Need for a lead?

  25.06.2020 Local News

In the canton of Bern, 76 wild animals were killed by roaming dogs in 2019. Nevertheless, there is no intention to introduce a general lead requirement in the Saanenland, not even during the breeding period, when wild animals are rearing their young. The authorities rely on the common sense and personal responsability of dog owners.

A ccording to the Economic, Energy and Environmental Directorate of the canton of Bern, there are currently almost half a million dogs living in Switzerland. 68,000 of them live in the canton of Bern and around 740 dogs were registered in 2019 in the three municipalities of the Saanenland. Depending on how they are kept, dogs have a serious impact on their environment. Wild animals are particularly sensitive to disturbances during the breeding period from April to August.

CHF 20,000 fines
“The subject of roaming dogs in spring is indeed a problem that we face every year,” says Niklaus Blatter, hunting inspector of the canton of Bern. He points out that dog owners could contribute a great deal to the solution. Common sense is particularly relevant in the canton of Bern, where regulations are rather lax compared to other cantons.

According to Blatter, 76 wild animals were killed by dogs in the canton in 2019, whereby the number of unreported cases is likely to be considerably higher. Many are not aware that poaching dogs may be shot by gamekeepers and fallible dog owners can be punished with a fine of up to CHF 20,000 under the Federal Law on Hunting and the Protection of Wild Mammals and Birds (JSG).

Lead compulsory in protected areas
For dog owners the legislation may be somewhat confusing. The cantonal dog law forms the legal basis for the safe and responsible handling of dogs. However, compulsory leashing of dogs in regional game reserves can also be made by the respective municipality and signposted accordingly. In cantonal nature reserves and in certain zones in game reserves, a lead is compulsory.

No pressure
There is no general obligation to keep dogs on a lead in the Saanenland and no pressure to introduce this. According to Thomas Frei, municipal councillor responsible for security issues in the municipality of Saanen, the canton’s regulations are being observed. He emphasises that the majority of dog owners comply with the regulations and adds: “A general obligation would not get a majority”.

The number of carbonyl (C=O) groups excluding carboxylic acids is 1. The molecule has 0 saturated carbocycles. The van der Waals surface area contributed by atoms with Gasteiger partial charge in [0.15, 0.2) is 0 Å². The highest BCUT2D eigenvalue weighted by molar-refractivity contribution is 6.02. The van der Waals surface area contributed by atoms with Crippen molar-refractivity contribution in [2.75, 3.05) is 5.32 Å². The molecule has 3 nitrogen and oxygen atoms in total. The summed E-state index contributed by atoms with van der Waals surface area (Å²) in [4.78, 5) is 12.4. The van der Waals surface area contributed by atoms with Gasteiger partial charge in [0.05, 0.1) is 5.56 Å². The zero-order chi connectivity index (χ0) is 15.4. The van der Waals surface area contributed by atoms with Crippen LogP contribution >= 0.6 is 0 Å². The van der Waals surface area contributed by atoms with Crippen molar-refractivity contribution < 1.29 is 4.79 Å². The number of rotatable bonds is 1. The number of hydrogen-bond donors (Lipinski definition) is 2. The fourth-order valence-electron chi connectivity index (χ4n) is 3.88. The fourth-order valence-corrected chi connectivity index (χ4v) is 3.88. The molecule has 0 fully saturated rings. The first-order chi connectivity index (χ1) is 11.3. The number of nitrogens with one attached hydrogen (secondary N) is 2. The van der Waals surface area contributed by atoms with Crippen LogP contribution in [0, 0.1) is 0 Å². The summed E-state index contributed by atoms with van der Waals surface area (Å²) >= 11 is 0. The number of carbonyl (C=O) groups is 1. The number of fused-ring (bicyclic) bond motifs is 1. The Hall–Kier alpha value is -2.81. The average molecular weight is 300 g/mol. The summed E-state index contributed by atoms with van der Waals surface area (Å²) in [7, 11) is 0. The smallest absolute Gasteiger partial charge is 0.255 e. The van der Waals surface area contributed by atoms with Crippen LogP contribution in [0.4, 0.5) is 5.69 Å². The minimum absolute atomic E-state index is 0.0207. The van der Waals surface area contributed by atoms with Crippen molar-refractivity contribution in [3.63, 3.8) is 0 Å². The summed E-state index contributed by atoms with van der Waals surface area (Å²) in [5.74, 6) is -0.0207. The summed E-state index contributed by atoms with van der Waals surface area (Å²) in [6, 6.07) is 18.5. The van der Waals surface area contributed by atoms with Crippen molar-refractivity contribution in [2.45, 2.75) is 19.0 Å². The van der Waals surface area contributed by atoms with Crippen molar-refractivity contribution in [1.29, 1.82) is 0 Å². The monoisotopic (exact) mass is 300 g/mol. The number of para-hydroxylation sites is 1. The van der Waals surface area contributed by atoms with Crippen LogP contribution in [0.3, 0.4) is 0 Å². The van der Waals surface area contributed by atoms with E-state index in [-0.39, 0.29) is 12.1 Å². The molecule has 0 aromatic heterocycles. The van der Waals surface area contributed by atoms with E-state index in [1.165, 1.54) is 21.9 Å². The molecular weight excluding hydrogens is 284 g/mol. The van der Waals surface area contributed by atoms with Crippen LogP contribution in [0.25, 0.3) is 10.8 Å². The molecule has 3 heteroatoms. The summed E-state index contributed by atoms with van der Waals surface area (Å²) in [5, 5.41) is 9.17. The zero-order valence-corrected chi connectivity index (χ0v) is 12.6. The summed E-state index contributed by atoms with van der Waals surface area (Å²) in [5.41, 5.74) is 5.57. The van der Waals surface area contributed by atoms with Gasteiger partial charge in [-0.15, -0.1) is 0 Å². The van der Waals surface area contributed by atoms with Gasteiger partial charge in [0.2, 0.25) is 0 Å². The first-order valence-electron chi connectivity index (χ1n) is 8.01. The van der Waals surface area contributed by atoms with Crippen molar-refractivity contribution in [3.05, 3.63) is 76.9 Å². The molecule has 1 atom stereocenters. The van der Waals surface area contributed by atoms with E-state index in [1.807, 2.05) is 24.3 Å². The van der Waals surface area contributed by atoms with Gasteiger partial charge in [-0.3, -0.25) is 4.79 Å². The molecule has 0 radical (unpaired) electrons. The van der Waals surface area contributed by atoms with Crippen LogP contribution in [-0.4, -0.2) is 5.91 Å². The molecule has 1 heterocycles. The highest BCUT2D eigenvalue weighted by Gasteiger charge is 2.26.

In Gsteig, too, the cantonal law on dogs is adhered to in this respect. Finance director Karl Graa: “The municipality of Gsteig has not defined any additional places where leashes are mandatory.” Hansueli Perreten, municipal administrator of Lauenen, says that no one in the municipality has expressed a desire for a general lead requirement.

Based on AvS/Kerem S. Maurer

Lead and muzzle regulation

Art. 7
1. Owners of a dog must keep it on a lead in the following cases:
a in the absence of other effective means of control
b on school facilities, public playgrounds and sports fields
c on public transport, at railway stations and bus stops
d when entering pastures with farm animals
e upon order in individual cases.
2. The municipal authorities shall monitor compliance with the obligation to keep dogs on a lead in accordance with paragraph 1 and may designate other places where dogs must be kept on a lead.
3. They may grant exemptions from the lead requirement laid down in paragraphs 1 and 2 in individual cases.
4. Obligations to leash dogs in accordance with the hunting and nature conservation legislation may apply.
5. Dogs must wear a muzzle when:
a they are snappish,
b it has been ordered in an individual case.

Source: Cantonal regulation. Translation is not binding.

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